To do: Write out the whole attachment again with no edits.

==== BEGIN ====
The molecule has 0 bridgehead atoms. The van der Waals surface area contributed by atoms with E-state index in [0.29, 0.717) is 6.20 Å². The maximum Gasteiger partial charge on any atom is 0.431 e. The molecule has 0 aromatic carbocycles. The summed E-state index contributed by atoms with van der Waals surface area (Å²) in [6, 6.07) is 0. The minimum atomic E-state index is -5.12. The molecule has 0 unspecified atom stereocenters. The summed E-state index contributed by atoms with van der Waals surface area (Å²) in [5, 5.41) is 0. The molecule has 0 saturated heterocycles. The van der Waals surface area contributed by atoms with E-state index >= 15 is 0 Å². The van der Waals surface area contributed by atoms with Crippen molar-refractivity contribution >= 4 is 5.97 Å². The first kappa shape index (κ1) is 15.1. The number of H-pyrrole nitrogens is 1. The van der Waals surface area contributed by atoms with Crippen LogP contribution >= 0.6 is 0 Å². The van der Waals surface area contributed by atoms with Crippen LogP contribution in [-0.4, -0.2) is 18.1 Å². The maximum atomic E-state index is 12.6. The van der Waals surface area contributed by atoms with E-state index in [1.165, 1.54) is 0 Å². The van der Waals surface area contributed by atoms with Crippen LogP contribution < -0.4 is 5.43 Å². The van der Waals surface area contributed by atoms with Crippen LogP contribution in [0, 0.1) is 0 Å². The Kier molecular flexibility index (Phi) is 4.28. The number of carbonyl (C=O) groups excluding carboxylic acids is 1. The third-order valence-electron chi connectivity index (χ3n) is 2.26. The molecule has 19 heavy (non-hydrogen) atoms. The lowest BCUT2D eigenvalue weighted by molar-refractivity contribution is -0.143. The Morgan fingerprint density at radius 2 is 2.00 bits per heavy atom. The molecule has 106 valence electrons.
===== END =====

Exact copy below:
The molecule has 0 bridgehead atoms. The van der Waals surface area contributed by atoms with E-state index in [0.29, 0.717) is 6.20 Å². The maximum Gasteiger partial charge on any atom is 0.431 e. The molecule has 0 aromatic carbocycles. The summed E-state index contributed by atoms with van der Waals surface area (Å²) in [6, 6.07) is 0. The minimum atomic E-state index is -5.12. The molecule has 0 unspecified atom stereocenters. The summed E-state index contributed by atoms with van der Waals surface area (Å²) in [5, 5.41) is 0. The molecule has 0 saturated heterocycles. The van der Waals surface area contributed by atoms with E-state index >= 15 is 0 Å². The van der Waals surface area contributed by atoms with Crippen molar-refractivity contribution >= 4 is 5.97 Å². The first kappa shape index (κ1) is 15.1. The number of H-pyrrole nitrogens is 1. The van der Waals surface area contributed by atoms with Crippen LogP contribution >= 0.6 is 0 Å². The van der Waals surface area contributed by atoms with Crippen LogP contribution in [-0.4, -0.2) is 18.1 Å². The maximum atomic E-state index is 12.6. The van der Waals surface area contributed by atoms with E-state index in [1.165, 1.54) is 0 Å². The van der Waals surface area contributed by atoms with Crippen LogP contribution < -0.4 is 5.43 Å². The van der Waals surface area contributed by atoms with Crippen LogP contribution in [0, 0.1) is 0 Å². The Kier molecular flexibility index (Phi) is 4.28. The number of carbonyl (C=O) groups excluding carboxylic acids is 1. The third-order valence-electron chi connectivity index (χ3n) is 2.26. The molecule has 19 heavy (non-hydrogen) atoms. The lowest BCUT2D eigenvalue weighted by molar-refractivity contribution is -0.143. The Morgan fingerprint density at radius 2 is 2.00 bits per heavy atom. The molecule has 106 valence electrons.